Blast and blaze at grocery with apartments upstairs left 14 hurt, six critically.
In the subzero stillness of New Year’s Day morning, an explosion and fire tore through a century-old building in the Cedar-Riverside neighborhood of Minneapolis, injuring at least 14 people — six critically — and destroying an immigrant-owned grocery store and the 10 apartments above it.
Family members and friends reported that three or four others known to have lived in the apartments have not been located and are feared dead.
Minneapolis Fire Chief John Fruetel said authorities don’t know if all the residents are accounted for. Some made it out on their own, some had to be rescued with ladders and witnesses said others jumped from second- and third-floor windows.
Firefighters and investigators haven’t been able to enter the building and likely won’t until at least Thursday. Building inspectors were at the scene to assess the building’s condition and determine whether it’s safe to enter, Fruetel said.
It could be days or weeks before a cause is determined, he said at a news conference Wednesday afternoon.
The building is a total loss. By midafternoon, burned rafters, still billowing smoke, hung like wooden pickup sticks in the shell of the brick building. The second and third floors had collapsed. More than eight hours after the first report at 8:16 a.m., firefighters still directed two hoses full-force through what was once the roof of the building. Fruetel said crews would be at the scene well into the evening.
The building housed the Otanga grocery store. The apartments above it were apparently all occupied by single men, most of them East African immigrants, a resident said.
Seeking friends, information
Dozens of neighbors, many who live in the Cedar-Riverside towers behind the burned building, crowded into the Brian Coyle Community Center nearby with fire, police and city officials, as well as reporters and camera crews, seeking information.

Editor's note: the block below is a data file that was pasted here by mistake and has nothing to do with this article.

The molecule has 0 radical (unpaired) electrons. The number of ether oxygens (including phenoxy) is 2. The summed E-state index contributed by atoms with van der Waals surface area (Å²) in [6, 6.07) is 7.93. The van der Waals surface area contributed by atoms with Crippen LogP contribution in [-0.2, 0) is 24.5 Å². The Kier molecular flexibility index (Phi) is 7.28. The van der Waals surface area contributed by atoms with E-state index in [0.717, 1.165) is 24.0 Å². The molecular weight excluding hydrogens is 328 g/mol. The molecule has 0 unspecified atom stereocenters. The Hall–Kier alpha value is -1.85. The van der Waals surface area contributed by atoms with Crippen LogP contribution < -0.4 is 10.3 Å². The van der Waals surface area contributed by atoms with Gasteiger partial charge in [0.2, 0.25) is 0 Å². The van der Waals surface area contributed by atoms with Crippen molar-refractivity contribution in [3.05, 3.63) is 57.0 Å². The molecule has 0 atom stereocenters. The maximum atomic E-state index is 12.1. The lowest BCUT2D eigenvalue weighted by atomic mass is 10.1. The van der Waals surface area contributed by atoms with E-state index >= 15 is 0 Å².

Omar Hassan approached police Inspector Medaria Arradondo after the news conference. His friend Ahmed Farah Ali lived in the building and hasn’t been found. Neither Ali nor his roommate was answering their cellphone. His uncle in Connecticut hadn’t heard from him, and he wasn’t at Hennepin County Medical Center, where some victims were taken, Hassan said.
No one by that name had been admitted to the University of Minnesota Medical Center, Fairview, on Riverside Avenue S., or North Memorial Medical Center, either.
Abdifatah Ahmed, who works at a nearby pharmacy, watched from his Riverside Plaza apartment as the fire burned below.
“You know how lava comes out of a volcano? It was literally spewing out just like that,” he said. “It just kept on developing all over the building. … The fire and smoke were taking over the whole entire sky.”
Residents from other buildings were watching from nearby sidewalks. Fire officials cordoned off the area at 6th Street and Cedar Avenue S. Streets were slicked with ice from the water used on the fire.
Ismail Adan, 34, a truck driver, has lived in the building since 2002. He said his mother had called him early in the morning and he left to visit her, but a cousin who was staying with him was in the third-floor apartment when the explosion occurred. He said the cousin jumped out of the building and was injured, but he has spoken with him by phone in the hospital.
“He’s OK. It’s not very serious,” Adan said.
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